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Governor's Beach Day: So Sad & Emblematic.

Governor's Beach Day is a tradition that proceeds Governor Raimondo. Each gubernatorial administration offers free parking and free RIPTA for the day at all Rhode Island beaches as a kind of symbolic give-back to the community and a promotion of tourism throughout the state. It's the type of project that most likely happens on autopilot with little involvement of top brass, because it plays out pretty much the same way each year.

But this is a day that could really be used more effectively, so we should demand more from Gov. Raimondo.

First off, free parking is a major incentive to drive. At a time when our beaches are in great danger of being lost to climate change, and when a major cause of Rhode Island's numerous beach closures is runoff from surface parking lots, there's something really irksome about a bread-and-circus holiday each year celebrating free parking at beaches. 

While free RIPTA is nominally an equally important part of Governor's Beach Day, promotions of it tend to bury the lede on RIPTA fares, promoting only the free parking part of the event.

And if you were hoping to take advantage of the free parking, unfortunately by 10:30 in the morning it's probably full.

I don't know how you feel about most Rhode Island beaches. Perhaps you grew up here and have lots of fond memories. And most likely me badmouthing the beach amenities of the Ocean State is not a great way to get me friends and esteem. But I find most of our beaches depressing, and I don't go to them. They're surrounded by surface lots which are ugly and hot. I yearn for my childhood, when we'd go down the Jersey shore, and being at the beach meant being able to walk up and down a boardwalk, see people, buy things, play in an arcade, ride a rented bike up and down, etc. Let me put it more directly: Rhode Island beaches kind of suck (Cliff Walk at Newport notwithstanding-- that's pretty awesome). 

So why promote the thing that is most dysfunctional about our state's waterfront?


Let me be pretty blunt again. My family members are not exercise-inclined people. Like really. I don't say that to be mean to them, but I say it because people assume that I must come from some kind of effete, upper-middle class jet-set of MAML bike riders, who spent our family vacations biking up the Alps in Switzerland or something. No. My family recently visited, and there were a few times when we'd walk just a couple blocks and one of them would grab a wall and catch their breath. For them that was a lot. But growing up, I could count on all my family members to get on a bike on the boardwalk. It's one of the few places when suddenly my family started to walk and bike places consistently. Rhode Island beaches are depressing to me because they lack anything that seemed to make going to the beach special for me. And so every year, when the state has its bread-and-circus holiday around free parking, it kind of pinches me a little inside. It's just so pathetic. I mean, don't you all see that you're about to lose the beaches you have, and so much more, if you don't make a change?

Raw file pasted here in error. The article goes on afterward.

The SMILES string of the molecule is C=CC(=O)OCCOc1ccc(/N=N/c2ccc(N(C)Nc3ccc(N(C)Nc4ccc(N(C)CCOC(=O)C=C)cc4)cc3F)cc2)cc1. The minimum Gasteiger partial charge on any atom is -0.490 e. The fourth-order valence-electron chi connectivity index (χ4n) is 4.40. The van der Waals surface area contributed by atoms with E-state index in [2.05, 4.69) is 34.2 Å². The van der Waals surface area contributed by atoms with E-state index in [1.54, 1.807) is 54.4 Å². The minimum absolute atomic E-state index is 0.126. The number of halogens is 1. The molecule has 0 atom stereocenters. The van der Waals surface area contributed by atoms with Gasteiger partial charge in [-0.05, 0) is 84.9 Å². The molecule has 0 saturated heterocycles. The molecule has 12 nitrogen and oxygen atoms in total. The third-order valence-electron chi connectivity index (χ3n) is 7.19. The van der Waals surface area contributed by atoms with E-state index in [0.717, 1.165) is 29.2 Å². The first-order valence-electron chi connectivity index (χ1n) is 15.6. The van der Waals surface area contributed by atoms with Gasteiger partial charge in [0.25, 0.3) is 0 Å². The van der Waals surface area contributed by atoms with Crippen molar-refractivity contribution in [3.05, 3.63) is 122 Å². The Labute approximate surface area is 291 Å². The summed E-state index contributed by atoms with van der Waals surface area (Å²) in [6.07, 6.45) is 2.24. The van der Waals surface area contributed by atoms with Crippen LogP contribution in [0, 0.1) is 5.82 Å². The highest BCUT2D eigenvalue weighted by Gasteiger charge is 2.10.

Sorry to be negative. But I hope it spurs someone to action:

*Cancel the free parking next year.
*Promote RIPTA better.
*If you want to make a generous offer with the parking funding, why not put it to the bus budget for the day so that the buses can run more frequently, or for a longer span of time? 
*Start thinking about the nice things you could have instead of surface lots next to your beaches (maybe additional dunes to promote wildlife and protect houses from flooding. Maybe walkways).

Governor's Beach Day needs to change.


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1 comment:

  1. I had a similar reaction when the new state budget called for significantly reduced beach parking pass fees. It was supposed to be this feel-good move, but all it really does is induce more driving and create demand for more parking. And the reduced fees weren't just for locals, but for out-of-staters as well -- what a waste of potential tourism income for our state!

    And I would tend to agree with you about RI beaches, at least the ones I have been to so far (i.e., the ones accessible by bus). Although the Narragansett beaches have nice sand and water, I just feel weirdly exposed and depressed when setting up my towel and umbrella with a parking lot right behind me. I grew up on the Cape and was used to having a buffer of marshland, dunes, and/or boardwalk between the cars and the sand.

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